Related video above: How to avoid coronavirus scams
It's easy to donate to a social cause or crowdfunding campaign, but it's not always clear where those funds end up. Or maybe you're stuck after sifting through all these worthy causes, deciding which one deserves your help first.
To help you navigate the world of giving, the following experts weighed in:
- Amanda Stewart, an assistant professor and non-profit researcher in the Department of Public Administration in the School of Public and International Affairs at North Carolina State University
- CNN's Impact Your World team, which rigorously vets non-profits and GoFundMe campaigns.
"I personally think of donations as lining up the right things," Stewart told CNN.
Here's how to vet and verify your cause and get started giving.
Select a cause
So, you've decided to open your wallet. Hopefully, you've selected a cause you care about — two relevant ones right now are coronavirus relief and racial justice.
Many smaller and newer non-profits don't have profiles set up yet. Don't count them out just yet, though.
Look into its mission
Once you've chosen a cause to give to, dig a bit deeper into its reputation.
Read the charity's mission and see if it aligns with your own. Who does the charity serve, and what service does it provide? If it's not clear, look into some alternatives.
It's also helpful that the non-profit you've chosen is registered as a 501(c)3, which means the organization is tax-exempt and charitable — and your donation is tax deductible. This makes your taxable income lower, so you'll pay less in taxes, too.
And before you commit, look up what other people are saying about the non-profit — does it have a good reputation among donors? Can you find anything about misused funds? If not, carry on.
GoFundMe campaigns are a bit trickier to verify. Anyone can start one, but the money goes to the person or cause it names. If the person who started it isn't associated with the cause, that money should still go where it's meant to because GoFundMe handles the money from start to finish.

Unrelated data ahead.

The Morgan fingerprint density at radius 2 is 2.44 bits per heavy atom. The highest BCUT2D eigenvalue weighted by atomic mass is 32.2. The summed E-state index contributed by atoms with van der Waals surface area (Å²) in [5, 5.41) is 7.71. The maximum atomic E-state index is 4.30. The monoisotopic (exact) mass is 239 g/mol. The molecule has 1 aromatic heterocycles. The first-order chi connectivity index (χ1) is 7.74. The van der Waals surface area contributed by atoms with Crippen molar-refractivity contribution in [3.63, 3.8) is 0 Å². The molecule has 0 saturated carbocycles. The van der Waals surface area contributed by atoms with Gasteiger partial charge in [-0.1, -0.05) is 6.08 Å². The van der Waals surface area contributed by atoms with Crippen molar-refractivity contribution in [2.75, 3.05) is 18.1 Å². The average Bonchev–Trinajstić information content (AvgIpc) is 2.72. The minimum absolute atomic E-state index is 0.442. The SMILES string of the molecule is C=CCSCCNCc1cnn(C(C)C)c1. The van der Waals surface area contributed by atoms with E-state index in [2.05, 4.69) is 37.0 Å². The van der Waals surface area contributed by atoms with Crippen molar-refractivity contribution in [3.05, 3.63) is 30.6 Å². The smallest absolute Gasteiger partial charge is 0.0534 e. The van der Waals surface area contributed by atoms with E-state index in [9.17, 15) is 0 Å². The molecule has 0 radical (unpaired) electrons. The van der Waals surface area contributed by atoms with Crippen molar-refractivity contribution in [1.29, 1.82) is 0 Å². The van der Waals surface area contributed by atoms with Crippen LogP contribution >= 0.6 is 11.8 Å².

Fraudulent campaigns are fairly rare, the company says, but your donation will be refunded in the case your campaign isn't legit.
Dig into the finances
This part can involve reading a tax form and doing some math.
If your chosen organization is on a charity watchdog site or has a Form 990, an IRS form that discloses tax-exempt organizations' financial information, you can look at the financial health of the organization. Did they spend more than they brought in? You can also compare the charity's total expenses to the programs and services it delivers.
To calculate the percentage of your donation that goes back to the cause, follow the equation Charity Navigator uses. It's meant to give you an idea of the charity's financial efficiency.
The Better Business Bureau recommends this percentage should be at least 65%, so if you give $100, $65 of that would go to programming and the remaining $35 would go toward overhead and administrative costs needed to keep the non-profit running. Any percentage lower means the cause isn't getting the full benefit of your donation.
And if a charity doesn't disclose their financial information, reach out and ask for it. Tax-exempt non-profits are required to provide their three most recent Form 990s if you ask, per the National Council of Nonprofits.
"With your donation, you are now the organization's stakeholder, so they have a vested interest in you, as you have in them," Stewart said.
There's mutual benefit in keeping that relationship a healthy and trustworthy one.
Some organizations are so new that they don't have that financial information readily available. Reach out to organizers and ask for some more details about where your money will go and how much of it will go back to the cause, if you're concerned. If they're not as transparent as you would hope, you may need to pick a new non-profit.
Be wary of fees
Writing a check or sending funds directly to a non-profit is best to avoid fees, but some charities only accept payment through a third-party platform.
If you're donating through a platform like ActBlue or GoFundMe, they should disclose whether they keep some of the donation. This is often treated as a credit card processing fee, and it should be easy to find (ActBlue, for example, passes the 3.95% processing fee to organizations on the platform, and makes money when donors tip).
GoFundMe gives you the option to cover the fee so your full donation will go to the cause.
And with that, you're ready to get giving.